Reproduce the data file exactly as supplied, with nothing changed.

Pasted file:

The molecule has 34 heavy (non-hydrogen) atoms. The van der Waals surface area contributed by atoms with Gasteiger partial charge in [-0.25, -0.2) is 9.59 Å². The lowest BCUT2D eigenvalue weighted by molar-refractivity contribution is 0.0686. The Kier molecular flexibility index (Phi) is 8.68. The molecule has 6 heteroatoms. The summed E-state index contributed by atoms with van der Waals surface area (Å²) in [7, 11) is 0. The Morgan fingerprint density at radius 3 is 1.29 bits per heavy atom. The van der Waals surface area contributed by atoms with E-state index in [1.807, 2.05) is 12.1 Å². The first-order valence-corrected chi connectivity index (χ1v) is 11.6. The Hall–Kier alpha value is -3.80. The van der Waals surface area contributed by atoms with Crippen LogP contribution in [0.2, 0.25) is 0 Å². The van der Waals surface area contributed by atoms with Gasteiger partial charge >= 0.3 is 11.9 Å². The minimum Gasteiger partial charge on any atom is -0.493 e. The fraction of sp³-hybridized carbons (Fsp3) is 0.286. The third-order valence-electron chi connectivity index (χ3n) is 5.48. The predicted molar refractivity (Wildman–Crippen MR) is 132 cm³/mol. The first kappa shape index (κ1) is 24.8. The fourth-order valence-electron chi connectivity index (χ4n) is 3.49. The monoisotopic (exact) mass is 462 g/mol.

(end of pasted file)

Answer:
The molecule has 34 heavy (non-hydrogen) atoms. The van der Waals surface area contributed by atoms with Gasteiger partial charge in [-0.25, -0.2) is 9.59 Å². The lowest BCUT2D eigenvalue weighted by molar-refractivity contribution is 0.0686. The Kier molecular flexibility index (Phi) is 8.68. The molecule has 6 heteroatoms. The summed E-state index contributed by atoms with van der Waals surface area (Å²) in [7, 11) is 0. The Morgan fingerprint density at radius 3 is 1.29 bits per heavy atom. The van der Waals surface area contributed by atoms with E-state index in [1.807, 2.05) is 12.1 Å². The first-order valence-corrected chi connectivity index (χ1v) is 11.6. The Hall–Kier alpha value is -3.80. The van der Waals surface area contributed by atoms with Crippen LogP contribution in [0.2, 0.25) is 0 Å². The van der Waals surface area contributed by atoms with Gasteiger partial charge >= 0.3 is 11.9 Å². The minimum Gasteiger partial charge on any atom is -0.493 e. The fraction of sp³-hybridized carbons (Fsp3) is 0.286. The third-order valence-electron chi connectivity index (χ3n) is 5.48. The predicted molar refractivity (Wildman–Crippen MR) is 132 cm³/mol. The first kappa shape index (κ1) is 24.8. The fourth-order valence-electron chi connectivity index (χ4n) is 3.49. The monoisotopic (exact) mass is 462 g/mol.